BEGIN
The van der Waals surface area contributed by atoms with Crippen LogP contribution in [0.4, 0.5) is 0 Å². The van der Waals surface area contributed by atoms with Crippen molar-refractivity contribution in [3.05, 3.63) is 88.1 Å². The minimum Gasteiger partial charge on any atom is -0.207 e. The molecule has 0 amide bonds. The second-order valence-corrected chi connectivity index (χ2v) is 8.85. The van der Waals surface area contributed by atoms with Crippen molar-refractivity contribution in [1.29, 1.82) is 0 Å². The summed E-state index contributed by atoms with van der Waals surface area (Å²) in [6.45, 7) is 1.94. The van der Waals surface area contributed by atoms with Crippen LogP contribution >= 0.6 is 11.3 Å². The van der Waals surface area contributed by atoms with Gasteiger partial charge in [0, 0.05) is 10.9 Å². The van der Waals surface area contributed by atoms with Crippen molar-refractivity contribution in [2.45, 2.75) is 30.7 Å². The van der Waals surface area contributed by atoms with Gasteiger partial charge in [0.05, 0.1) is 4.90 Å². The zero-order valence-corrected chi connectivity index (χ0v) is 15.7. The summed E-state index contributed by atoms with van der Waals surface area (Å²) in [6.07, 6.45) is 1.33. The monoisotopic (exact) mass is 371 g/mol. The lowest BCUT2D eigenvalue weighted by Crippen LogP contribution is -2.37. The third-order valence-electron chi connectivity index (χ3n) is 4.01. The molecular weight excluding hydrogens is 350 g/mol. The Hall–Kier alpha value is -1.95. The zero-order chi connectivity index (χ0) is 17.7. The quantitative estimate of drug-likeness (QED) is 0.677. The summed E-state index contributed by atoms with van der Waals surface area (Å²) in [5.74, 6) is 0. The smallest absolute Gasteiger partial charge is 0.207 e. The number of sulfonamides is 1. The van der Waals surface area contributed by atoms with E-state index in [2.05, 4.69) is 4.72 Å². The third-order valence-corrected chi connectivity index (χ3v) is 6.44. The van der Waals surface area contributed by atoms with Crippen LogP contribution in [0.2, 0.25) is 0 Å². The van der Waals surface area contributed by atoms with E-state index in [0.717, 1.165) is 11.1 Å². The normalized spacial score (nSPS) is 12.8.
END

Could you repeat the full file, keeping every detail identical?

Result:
The van der Waals surface area contributed by atoms with Crippen LogP contribution in [0.4, 0.5) is 0 Å². The van der Waals surface area contributed by atoms with Crippen molar-refractivity contribution in [3.05, 3.63) is 88.1 Å². The minimum Gasteiger partial charge on any atom is -0.207 e. The molecule has 0 amide bonds. The second-order valence-corrected chi connectivity index (χ2v) is 8.85. The van der Waals surface area contributed by atoms with Crippen molar-refractivity contribution in [1.29, 1.82) is 0 Å². The summed E-state index contributed by atoms with van der Waals surface area (Å²) in [6.45, 7) is 1.94. The van der Waals surface area contributed by atoms with Crippen LogP contribution >= 0.6 is 11.3 Å². The van der Waals surface area contributed by atoms with Gasteiger partial charge in [0, 0.05) is 10.9 Å². The van der Waals surface area contributed by atoms with Crippen molar-refractivity contribution in [2.45, 2.75) is 30.7 Å². The van der Waals surface area contributed by atoms with Gasteiger partial charge in [0.05, 0.1) is 4.90 Å². The zero-order valence-corrected chi connectivity index (χ0v) is 15.7. The summed E-state index contributed by atoms with van der Waals surface area (Å²) in [6.07, 6.45) is 1.33. The monoisotopic (exact) mass is 371 g/mol. The lowest BCUT2D eigenvalue weighted by Crippen LogP contribution is -2.37. The third-order valence-electron chi connectivity index (χ3n) is 4.01. The molecular weight excluding hydrogens is 350 g/mol. The Hall–Kier alpha value is -1.95. The zero-order chi connectivity index (χ0) is 17.7. The quantitative estimate of drug-likeness (QED) is 0.677. The summed E-state index contributed by atoms with van der Waals surface area (Å²) in [5.74, 6) is 0. The smallest absolute Gasteiger partial charge is 0.207 e. The number of sulfonamides is 1. The van der Waals surface area contributed by atoms with E-state index in [2.05, 4.69) is 4.72 Å². The third-order valence-corrected chi connectivity index (χ3v) is 6.44. The van der Waals surface area contributed by atoms with Crippen LogP contribution in [0.2, 0.25) is 0 Å². The van der Waals surface area contributed by atoms with E-state index in [0.717, 1.165) is 11.1 Å². The normalized spacial score (nSPS) is 12.8.